Finally, there is a movement to shore up the image of companies in the mind of the consumer. Groups such as World Blu Democratic Workplaces exist to help companies improve the worker experience by creating participatory management models. While this work is exemplary, it creates the false idea that “democracy” is the same as participatory management. While participatory management may be a key part of a democratic workplace, without the actual control afforded through the universal suffrage of “one member, one vote” the workplaces of Wolrd Blu exist through the benevolence of the majority stockholder.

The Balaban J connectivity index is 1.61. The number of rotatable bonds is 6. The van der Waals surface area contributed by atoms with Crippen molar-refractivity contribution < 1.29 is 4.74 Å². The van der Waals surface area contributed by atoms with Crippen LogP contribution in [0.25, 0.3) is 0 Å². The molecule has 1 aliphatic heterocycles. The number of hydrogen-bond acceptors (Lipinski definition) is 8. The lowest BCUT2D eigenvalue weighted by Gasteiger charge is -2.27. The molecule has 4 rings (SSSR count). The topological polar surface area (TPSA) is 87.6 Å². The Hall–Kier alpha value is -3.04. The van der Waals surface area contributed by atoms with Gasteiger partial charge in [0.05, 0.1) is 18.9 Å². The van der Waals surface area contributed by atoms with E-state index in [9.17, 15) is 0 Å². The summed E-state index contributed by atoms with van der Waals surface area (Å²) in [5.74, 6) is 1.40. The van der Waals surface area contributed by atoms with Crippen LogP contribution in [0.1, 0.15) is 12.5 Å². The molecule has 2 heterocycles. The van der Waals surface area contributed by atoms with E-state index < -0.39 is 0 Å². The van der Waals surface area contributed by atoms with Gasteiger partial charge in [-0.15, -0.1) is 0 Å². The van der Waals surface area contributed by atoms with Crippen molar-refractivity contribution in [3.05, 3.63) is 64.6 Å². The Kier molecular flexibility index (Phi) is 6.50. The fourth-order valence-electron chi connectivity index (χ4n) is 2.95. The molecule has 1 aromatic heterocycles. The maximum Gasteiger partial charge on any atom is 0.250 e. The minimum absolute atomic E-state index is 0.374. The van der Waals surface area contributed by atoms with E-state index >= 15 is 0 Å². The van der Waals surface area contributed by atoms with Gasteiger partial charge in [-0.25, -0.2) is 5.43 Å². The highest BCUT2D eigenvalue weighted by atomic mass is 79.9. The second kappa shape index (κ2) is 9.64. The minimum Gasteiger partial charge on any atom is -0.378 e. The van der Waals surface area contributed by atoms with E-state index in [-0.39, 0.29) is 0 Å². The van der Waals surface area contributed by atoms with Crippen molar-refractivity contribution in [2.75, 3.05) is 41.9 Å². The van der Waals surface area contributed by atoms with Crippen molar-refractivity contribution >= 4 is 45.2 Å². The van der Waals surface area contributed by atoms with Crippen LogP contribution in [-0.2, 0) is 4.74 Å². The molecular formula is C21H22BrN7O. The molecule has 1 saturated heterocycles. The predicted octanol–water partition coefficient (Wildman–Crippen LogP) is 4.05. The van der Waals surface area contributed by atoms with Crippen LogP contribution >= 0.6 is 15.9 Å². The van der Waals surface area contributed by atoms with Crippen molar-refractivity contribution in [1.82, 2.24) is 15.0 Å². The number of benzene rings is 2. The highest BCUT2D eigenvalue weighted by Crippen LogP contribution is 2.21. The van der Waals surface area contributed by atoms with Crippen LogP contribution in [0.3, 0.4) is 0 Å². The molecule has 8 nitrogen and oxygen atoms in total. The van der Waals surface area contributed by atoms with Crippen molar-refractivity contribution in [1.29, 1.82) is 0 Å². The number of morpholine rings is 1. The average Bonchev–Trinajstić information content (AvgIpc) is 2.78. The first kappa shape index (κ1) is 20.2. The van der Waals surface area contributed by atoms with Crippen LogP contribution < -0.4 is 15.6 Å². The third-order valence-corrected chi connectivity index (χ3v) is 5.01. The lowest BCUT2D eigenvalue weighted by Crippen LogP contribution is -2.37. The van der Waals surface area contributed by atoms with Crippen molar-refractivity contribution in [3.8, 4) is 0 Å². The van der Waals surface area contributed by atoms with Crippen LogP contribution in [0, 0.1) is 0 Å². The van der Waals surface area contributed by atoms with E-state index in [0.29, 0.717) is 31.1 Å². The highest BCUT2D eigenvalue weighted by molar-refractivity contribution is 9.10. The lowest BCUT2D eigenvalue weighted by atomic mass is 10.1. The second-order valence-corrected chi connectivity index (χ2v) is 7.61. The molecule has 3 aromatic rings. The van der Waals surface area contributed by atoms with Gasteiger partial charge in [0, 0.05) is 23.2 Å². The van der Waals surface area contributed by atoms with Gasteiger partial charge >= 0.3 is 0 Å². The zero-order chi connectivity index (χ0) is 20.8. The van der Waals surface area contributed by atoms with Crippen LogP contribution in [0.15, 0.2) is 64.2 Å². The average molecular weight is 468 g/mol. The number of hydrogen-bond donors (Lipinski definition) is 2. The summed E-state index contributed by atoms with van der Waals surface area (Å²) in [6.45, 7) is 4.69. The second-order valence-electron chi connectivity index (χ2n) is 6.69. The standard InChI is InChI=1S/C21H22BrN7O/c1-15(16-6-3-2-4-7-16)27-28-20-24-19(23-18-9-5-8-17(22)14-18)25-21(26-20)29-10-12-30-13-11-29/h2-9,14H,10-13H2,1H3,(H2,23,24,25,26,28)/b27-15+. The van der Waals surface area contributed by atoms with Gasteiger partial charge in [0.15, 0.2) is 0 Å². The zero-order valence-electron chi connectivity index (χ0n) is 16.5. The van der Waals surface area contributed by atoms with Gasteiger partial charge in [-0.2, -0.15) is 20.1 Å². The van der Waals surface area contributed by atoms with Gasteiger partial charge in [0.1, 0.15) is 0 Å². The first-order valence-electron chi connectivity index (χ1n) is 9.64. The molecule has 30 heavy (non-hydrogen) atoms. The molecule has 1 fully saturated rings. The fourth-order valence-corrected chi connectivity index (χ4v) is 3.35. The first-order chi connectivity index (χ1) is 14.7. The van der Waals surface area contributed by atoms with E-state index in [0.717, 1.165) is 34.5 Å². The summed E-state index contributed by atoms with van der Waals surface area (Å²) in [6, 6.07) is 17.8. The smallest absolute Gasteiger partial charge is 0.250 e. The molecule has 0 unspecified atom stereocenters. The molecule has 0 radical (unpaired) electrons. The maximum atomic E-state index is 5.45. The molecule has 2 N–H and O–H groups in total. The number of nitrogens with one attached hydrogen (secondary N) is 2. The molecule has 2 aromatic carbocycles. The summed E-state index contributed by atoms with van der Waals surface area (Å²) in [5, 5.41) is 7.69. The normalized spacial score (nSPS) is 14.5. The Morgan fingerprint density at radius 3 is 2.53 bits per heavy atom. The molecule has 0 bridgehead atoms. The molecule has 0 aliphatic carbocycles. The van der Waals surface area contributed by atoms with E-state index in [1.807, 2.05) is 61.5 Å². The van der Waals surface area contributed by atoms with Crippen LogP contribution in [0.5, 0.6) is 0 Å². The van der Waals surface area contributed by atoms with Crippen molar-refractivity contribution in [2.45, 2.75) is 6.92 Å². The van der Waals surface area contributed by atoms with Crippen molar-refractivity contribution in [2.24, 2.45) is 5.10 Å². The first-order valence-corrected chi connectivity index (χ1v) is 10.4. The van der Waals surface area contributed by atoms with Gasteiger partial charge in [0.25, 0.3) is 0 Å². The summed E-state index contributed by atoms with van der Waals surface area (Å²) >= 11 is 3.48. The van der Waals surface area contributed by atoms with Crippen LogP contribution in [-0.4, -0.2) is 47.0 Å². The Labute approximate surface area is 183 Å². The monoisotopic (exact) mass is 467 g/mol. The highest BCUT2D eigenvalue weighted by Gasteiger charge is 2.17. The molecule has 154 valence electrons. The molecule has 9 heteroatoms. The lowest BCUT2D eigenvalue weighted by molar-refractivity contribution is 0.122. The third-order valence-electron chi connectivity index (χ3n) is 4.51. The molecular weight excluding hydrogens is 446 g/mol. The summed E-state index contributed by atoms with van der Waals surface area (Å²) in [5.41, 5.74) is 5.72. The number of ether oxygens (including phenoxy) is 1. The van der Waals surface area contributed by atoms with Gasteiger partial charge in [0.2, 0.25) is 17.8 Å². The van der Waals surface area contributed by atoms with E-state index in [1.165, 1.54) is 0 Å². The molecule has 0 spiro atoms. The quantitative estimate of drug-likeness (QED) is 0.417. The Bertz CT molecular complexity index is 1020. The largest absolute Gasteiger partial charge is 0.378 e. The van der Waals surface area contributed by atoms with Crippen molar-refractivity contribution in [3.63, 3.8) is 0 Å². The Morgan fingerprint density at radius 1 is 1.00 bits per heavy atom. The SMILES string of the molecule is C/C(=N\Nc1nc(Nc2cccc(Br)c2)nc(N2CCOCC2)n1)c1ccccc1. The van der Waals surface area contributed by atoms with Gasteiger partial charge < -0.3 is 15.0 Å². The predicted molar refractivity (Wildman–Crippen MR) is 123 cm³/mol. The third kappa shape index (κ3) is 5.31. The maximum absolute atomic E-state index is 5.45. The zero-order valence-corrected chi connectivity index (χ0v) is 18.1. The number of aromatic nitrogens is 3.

Outside of the US, Canada and Western Europe, governments may interfere with worker co-operatives and even try to control them. This was certainly true in the Soviet Union as well as central African nations. It is part of the debate in Venezuela between the two separate worker co-operative movements. One is aligned with the Chavez government and one maintains a political independence. While the Chavez linked co-ops tend to run government work, I want to be clear that I do not think that President Chavez controls them either personally or through his political apparatus–the point is that people make assumptions on the independence of these types of co-operatives.